Just very interesting reading, many Debt Purchasers will fail if you are prepared to do some good homework..... Especially the CONC rules and more...
I know someone who had two claims issued by PRA, one was rather large (multi-track), they lost both...
Listen very carefully, I shall post this only once:
Anything posted by me is from my own knowledge and experience, it is not legal advice or the official views of this forum.

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Tony72
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Joined: 11 Sep 2016 21:13

#10 Re: PRA GROUP

Post by Tony72 » 05 Sep 2017 17:32

Schedule 12 wrote:
03 Sep 2017 13:26
Michelle wrote:
03 Sep 2017 12:49

The biggest problem is with default judgments, which many people only find out about years later, when they are turned down for a mortgage, or get a bailiff letter or an AoE notice. Not everyone know how to apply for set aside, or even that it can be done, and the £255 application fee, along with lack of legal knowledge, is a barrier.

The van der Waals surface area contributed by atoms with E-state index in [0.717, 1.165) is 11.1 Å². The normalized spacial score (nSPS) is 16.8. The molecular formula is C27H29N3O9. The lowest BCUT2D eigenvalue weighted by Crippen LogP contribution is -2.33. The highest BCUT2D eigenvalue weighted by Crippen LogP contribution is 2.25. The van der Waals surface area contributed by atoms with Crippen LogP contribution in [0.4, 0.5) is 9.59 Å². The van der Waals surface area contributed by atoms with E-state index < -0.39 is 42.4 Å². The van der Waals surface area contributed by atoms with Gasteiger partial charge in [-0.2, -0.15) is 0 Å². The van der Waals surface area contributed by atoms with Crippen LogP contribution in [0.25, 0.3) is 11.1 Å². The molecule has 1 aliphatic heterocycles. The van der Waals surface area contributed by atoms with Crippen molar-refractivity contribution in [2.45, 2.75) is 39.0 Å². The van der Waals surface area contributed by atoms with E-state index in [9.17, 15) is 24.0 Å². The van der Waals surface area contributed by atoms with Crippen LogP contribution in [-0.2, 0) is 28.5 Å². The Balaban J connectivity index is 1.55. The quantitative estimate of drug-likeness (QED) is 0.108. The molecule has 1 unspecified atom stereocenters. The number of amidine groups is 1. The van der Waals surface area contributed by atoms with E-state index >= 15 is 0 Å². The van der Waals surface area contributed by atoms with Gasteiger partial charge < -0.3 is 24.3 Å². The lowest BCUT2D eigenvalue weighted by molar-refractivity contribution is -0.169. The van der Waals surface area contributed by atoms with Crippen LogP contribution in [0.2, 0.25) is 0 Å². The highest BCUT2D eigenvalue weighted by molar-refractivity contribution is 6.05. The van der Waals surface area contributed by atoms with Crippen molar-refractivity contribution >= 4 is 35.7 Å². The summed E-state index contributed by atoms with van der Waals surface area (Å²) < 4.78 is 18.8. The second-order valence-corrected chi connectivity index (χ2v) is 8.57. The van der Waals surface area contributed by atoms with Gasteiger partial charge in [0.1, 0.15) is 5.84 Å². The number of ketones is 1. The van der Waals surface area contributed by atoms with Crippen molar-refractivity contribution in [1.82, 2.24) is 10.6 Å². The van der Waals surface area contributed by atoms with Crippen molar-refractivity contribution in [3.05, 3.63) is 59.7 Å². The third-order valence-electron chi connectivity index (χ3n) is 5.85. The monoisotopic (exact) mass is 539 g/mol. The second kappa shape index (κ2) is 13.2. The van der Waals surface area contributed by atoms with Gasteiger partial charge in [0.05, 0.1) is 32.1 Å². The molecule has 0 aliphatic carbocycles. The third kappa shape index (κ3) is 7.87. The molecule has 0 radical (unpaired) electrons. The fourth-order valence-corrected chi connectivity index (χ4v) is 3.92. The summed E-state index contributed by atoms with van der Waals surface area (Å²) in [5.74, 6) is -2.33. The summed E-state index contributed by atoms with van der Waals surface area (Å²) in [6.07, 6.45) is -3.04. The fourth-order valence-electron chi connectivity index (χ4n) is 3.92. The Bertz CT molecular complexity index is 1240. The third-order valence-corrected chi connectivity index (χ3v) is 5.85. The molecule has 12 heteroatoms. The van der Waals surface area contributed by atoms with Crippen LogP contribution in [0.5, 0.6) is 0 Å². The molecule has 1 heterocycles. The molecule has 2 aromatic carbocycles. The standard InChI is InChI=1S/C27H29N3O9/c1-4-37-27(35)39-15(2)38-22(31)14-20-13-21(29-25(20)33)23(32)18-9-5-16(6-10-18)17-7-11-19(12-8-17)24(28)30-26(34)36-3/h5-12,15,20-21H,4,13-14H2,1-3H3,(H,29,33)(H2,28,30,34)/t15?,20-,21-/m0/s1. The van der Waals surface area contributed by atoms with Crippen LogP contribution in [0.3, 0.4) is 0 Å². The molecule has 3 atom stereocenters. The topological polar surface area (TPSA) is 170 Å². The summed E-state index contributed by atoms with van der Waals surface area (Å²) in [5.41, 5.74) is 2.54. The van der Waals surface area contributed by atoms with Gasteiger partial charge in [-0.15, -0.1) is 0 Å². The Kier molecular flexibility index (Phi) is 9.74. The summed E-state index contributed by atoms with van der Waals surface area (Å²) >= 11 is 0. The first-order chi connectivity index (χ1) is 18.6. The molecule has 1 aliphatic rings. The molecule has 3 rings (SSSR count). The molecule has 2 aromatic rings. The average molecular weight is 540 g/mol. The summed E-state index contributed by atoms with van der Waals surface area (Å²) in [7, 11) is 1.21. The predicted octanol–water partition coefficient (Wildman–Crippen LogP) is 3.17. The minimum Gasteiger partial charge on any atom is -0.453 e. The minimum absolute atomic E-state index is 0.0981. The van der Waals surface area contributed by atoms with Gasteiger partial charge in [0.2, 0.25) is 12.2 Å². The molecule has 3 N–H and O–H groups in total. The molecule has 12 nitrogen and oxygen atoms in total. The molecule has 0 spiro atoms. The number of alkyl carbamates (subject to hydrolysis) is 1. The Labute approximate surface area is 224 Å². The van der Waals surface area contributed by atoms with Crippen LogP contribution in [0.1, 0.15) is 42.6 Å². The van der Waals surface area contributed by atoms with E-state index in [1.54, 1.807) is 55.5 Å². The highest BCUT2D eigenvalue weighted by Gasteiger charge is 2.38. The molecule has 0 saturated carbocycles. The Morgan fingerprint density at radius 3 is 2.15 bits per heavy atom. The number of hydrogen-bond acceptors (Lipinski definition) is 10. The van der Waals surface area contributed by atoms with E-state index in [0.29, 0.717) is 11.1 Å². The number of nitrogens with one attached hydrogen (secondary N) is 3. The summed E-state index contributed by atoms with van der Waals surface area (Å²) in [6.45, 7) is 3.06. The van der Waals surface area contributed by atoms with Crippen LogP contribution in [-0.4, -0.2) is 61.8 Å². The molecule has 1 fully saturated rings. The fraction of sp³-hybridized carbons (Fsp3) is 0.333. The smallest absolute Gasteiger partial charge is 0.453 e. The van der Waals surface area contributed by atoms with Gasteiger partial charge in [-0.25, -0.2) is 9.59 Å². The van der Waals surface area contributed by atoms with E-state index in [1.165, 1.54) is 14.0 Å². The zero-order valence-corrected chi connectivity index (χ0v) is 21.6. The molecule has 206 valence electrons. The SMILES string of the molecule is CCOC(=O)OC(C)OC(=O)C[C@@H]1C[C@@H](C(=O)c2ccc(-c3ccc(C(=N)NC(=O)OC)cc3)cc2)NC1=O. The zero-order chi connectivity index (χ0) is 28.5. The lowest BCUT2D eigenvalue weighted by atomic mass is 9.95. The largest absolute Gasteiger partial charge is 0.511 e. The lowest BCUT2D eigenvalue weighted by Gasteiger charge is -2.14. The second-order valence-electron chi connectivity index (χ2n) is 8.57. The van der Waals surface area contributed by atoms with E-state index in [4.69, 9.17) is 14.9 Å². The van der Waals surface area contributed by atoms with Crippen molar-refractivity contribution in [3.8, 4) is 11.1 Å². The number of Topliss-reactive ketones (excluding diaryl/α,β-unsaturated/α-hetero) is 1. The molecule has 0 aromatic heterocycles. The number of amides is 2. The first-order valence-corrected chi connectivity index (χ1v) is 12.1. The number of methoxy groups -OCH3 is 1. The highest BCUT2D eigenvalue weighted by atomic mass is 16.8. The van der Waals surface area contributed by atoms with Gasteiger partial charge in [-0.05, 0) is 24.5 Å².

I find it easier for clients to do an N244 without notice and only give informal notice to the bailiff company and the fee is £100. Many clients are EX160 qualified, so it's nothing. Otherwise, the application can specify to seek costs.
We are not talking about bailiffs or even CCjs here at the moment - just a letter
However in the case of set aside applications, the ones I have seen have followed procedure and had costs awarded. It is rather sad that the threshold for fee remission is rather high so many people do have to pay some if not all of the fee. It is also rather frightening to have to take on the might of big companies who talk legalese or pseudo legal speak to try and scare you.

The problem with statute barred defences are two fold
1) there is often a payment that has been made but forgotten about
2) The creditor ( and i use that in the S189 description) has somehow added a payment to the account - sometimes a CCA request fee, sometimes a genuine mistake and I hate to think of the other reason. These can often be successfully challenged though

Personally i would not send a SB letter unless you were 100% certain it was SB. The first step might be a CCA request
Of course PRA have lots of problems at the moment with assignment issues